Open Evening The first Open Event of 2012 will take place on:
Thursday 12 January, 5-7pm For further details call the Events Team on 01905 542276 Thank you for supporting Open Events.
Dancing Shoes at the Ready Two social/practice dance events are taking part at the University’s Riverside building for the twinkle-toed amongst you. Run by Dance at 8, the events take place on Saturday 21 January and on Saturday 4 February. There will be a chance to dance ballroom, Latin American, Jive, and the Argentine Tango. Entry is £7 per person and everyone is welcome regardless of ability, with or without a partner. Have a great night out and practice what you’ve learned out on a superb large sprung dance floor. You are welcome to bring your own refreshments as there are no bar facilities - don’t forget a bottle opener and plastic cups. No glassware please. Please make sure you either have your dedicated dance shoes or if wearing street shoes they are free of grit, stones or any nails protruding as these can damage the dance floor. No stiletto heels. This will be strictly enforced. For more information about the event or regular dance classes at Riverside visit www.danceat8.com
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Business Graduate Receives Award for HR Studies Photo courtesy of Tempest Photography
University Students Design Interactive Computer Game for Elgar Birthplace Museum
business graduate from the University of Worcester has been presented with a top prize for her work in human resources.
Charlotte Walker, who graduated last year with a 2:1 BA (Hons) Business, Management and Human Resource Management (HRM), was awarded the EEF Prize for the best HR student.
Computer gaming students at the University of Worcester are helping to design a new interactive game for a City museum. Students on the Computer Games Design and Development BSc Hons course have been working on a project to bring the Elgar Birthplace Museum to a new group of visitors. Dr Carlo Fabricatore, Senior Lecturer in Computer Games, is coordinating a partnership between the Museum and the Worcester Business School, aimed at encouraging students to engage in live projects using gaming for social benefit. “The Museum is looking to reach out to a new audience, young people who perhaps would not normally consider visiting,” he said. “Our students are looking at ways to do this through computer gaming. “It’s fantastic for our students to have the chance to work on a live project with such relevant aims and to have to fulfil the requirements of a real client.” Representatives from the Elgar Birthplace Museum, which is located three miles west of Worcester in Lower Broadheath, visited students at the University to see the various projects in progress and give their comments. Cathy Sloan, Museum Director, said: “This would be a fantastic resource for the Museum. It’s great to be working in collaboration with the University and its students on this project.”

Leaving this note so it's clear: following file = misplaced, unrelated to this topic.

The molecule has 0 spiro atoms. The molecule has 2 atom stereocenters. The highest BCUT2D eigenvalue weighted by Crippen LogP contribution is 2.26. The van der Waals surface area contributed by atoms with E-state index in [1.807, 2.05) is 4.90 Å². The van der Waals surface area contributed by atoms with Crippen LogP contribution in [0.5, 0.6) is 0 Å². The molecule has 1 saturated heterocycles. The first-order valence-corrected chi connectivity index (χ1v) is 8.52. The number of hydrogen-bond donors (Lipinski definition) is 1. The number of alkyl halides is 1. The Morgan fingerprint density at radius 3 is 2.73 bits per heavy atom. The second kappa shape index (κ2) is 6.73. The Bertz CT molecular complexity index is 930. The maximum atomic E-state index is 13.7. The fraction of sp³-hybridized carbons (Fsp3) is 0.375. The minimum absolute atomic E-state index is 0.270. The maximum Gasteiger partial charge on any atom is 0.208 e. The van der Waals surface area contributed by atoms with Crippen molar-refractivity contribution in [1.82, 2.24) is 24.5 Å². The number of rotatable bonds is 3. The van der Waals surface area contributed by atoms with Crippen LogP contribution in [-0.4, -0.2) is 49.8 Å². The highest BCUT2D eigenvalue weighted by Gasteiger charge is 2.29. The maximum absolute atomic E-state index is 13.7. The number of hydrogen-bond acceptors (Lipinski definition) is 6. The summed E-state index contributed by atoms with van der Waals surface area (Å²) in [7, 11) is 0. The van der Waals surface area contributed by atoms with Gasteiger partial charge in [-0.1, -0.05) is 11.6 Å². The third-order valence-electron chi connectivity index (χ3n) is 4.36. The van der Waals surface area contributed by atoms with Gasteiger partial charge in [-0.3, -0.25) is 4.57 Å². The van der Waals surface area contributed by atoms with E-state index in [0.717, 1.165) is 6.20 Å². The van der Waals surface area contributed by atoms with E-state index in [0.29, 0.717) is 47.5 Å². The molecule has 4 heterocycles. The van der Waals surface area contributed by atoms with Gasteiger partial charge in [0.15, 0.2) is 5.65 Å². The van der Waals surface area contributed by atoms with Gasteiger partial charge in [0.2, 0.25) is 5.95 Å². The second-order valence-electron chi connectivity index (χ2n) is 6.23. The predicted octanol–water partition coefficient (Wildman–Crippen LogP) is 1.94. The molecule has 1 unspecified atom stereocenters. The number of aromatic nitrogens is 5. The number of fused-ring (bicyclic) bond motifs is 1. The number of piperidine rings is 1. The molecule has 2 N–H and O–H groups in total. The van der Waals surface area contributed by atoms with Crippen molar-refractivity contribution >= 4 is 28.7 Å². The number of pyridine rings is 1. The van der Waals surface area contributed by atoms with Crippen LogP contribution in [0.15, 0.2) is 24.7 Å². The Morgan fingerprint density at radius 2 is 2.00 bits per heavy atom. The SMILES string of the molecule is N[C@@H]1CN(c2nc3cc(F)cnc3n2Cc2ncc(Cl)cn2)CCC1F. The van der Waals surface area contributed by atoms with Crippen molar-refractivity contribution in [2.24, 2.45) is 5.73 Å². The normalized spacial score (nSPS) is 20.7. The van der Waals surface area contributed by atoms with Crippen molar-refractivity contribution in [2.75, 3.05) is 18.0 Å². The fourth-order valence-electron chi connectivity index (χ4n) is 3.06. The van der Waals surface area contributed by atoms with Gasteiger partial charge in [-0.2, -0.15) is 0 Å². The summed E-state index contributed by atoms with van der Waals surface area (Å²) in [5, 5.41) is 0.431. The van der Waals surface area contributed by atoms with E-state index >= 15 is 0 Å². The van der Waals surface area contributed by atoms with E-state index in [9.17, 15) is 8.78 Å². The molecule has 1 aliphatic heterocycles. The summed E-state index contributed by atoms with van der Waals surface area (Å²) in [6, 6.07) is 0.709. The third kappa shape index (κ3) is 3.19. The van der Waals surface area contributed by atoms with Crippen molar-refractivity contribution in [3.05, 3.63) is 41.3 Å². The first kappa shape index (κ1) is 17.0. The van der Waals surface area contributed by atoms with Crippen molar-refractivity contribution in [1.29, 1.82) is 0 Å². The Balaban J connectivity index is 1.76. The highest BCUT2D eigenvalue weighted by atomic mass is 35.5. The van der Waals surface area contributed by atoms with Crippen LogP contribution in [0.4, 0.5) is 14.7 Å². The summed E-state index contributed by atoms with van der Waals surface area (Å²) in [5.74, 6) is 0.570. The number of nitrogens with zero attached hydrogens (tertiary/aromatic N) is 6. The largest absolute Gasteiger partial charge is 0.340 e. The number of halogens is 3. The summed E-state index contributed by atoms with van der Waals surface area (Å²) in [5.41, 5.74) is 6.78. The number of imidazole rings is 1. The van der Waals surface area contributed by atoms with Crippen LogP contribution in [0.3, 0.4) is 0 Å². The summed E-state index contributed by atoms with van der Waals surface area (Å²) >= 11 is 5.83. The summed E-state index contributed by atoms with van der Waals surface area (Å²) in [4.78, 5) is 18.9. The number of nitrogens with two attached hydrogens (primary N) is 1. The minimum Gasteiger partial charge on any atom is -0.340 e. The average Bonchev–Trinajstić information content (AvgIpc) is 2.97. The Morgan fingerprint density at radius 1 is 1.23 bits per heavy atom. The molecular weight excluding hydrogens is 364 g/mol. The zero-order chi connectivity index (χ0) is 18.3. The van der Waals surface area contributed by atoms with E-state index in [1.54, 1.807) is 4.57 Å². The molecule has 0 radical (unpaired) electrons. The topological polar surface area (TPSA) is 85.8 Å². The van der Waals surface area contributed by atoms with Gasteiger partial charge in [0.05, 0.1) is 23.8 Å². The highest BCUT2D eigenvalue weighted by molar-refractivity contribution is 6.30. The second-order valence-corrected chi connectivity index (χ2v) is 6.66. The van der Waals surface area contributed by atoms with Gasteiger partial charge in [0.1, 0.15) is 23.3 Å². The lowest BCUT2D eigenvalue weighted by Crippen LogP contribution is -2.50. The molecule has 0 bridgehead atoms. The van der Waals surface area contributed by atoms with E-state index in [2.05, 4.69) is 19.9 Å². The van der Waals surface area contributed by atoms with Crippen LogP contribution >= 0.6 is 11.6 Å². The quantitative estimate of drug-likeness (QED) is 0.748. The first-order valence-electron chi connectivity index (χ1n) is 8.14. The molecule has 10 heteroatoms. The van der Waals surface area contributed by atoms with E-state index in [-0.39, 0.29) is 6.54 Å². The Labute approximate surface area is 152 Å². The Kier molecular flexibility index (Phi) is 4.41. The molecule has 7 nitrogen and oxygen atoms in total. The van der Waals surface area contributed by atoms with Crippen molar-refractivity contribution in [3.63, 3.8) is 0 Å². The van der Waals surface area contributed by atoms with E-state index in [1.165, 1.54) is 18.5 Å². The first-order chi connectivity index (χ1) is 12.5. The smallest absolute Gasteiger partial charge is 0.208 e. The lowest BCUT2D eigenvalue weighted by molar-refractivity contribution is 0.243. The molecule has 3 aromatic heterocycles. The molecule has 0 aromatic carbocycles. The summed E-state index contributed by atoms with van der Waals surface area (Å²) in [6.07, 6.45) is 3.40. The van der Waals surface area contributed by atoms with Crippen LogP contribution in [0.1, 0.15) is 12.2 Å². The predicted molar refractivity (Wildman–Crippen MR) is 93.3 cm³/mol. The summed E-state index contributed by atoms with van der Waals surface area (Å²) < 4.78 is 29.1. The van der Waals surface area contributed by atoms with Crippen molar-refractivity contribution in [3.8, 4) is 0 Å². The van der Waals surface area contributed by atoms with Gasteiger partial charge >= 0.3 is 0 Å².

Twenty-one-year-old Charlotte, from Redditch, who is currently taking an MSc in Management and Human Resources, said: “I was very pleased when I found out that I had won the award, especially as Human Resources has always been an area that I have enjoyed learning about and a career I would like to progress into. Once I have finished my MSc course I aim to get my CIPD qualification.” The award was presented by Richard Halstead, Midlands Regional Director for EEF, ‘the manufacturers’ organisation’, which represents 6,000 employers across the UK. “We are delighted to once again support the University of Worcester in its activities to ensure the best HR and IR [Industrial Relations] training is provided to future practitioners,” he said. The award is given by staff nomination for the best grade performance across two final year (Level 6) HRM specialist modules and HRM-specific Independent Study. Charlotte received £100 in vouchers and a day at EEF.
Unleash Your Inner Gypsy! University of Worcester and Shindig present:
New Budapest Café Orchestra Thursday 2 February – 7.30pm in the Conference Centre – St John’s Campus The New Budapest Café Orchestra plays powerful, driving folk-based music from Eastern Europe inspired by the music of European gypsies. The music evokes vivid images of fiddle maestros, Budapest café life and gypsy campfires. There’s an impassioned yet tender mixture of blistering czardas (think Cossack music), Russian and Ukranian folk songs, grief stricken ballads, and rollicking dances from Romania and Bulgaria as well as their own electrifying compositions. Good enough to make you book a holiday to Budapest. Tickets available from the University’s Finance Office and St John’s Public Library (01905 822722) Tickets are £8 or £6 Concessions (under 14, OAP, Students) Family £24 (2 adults and 2 children)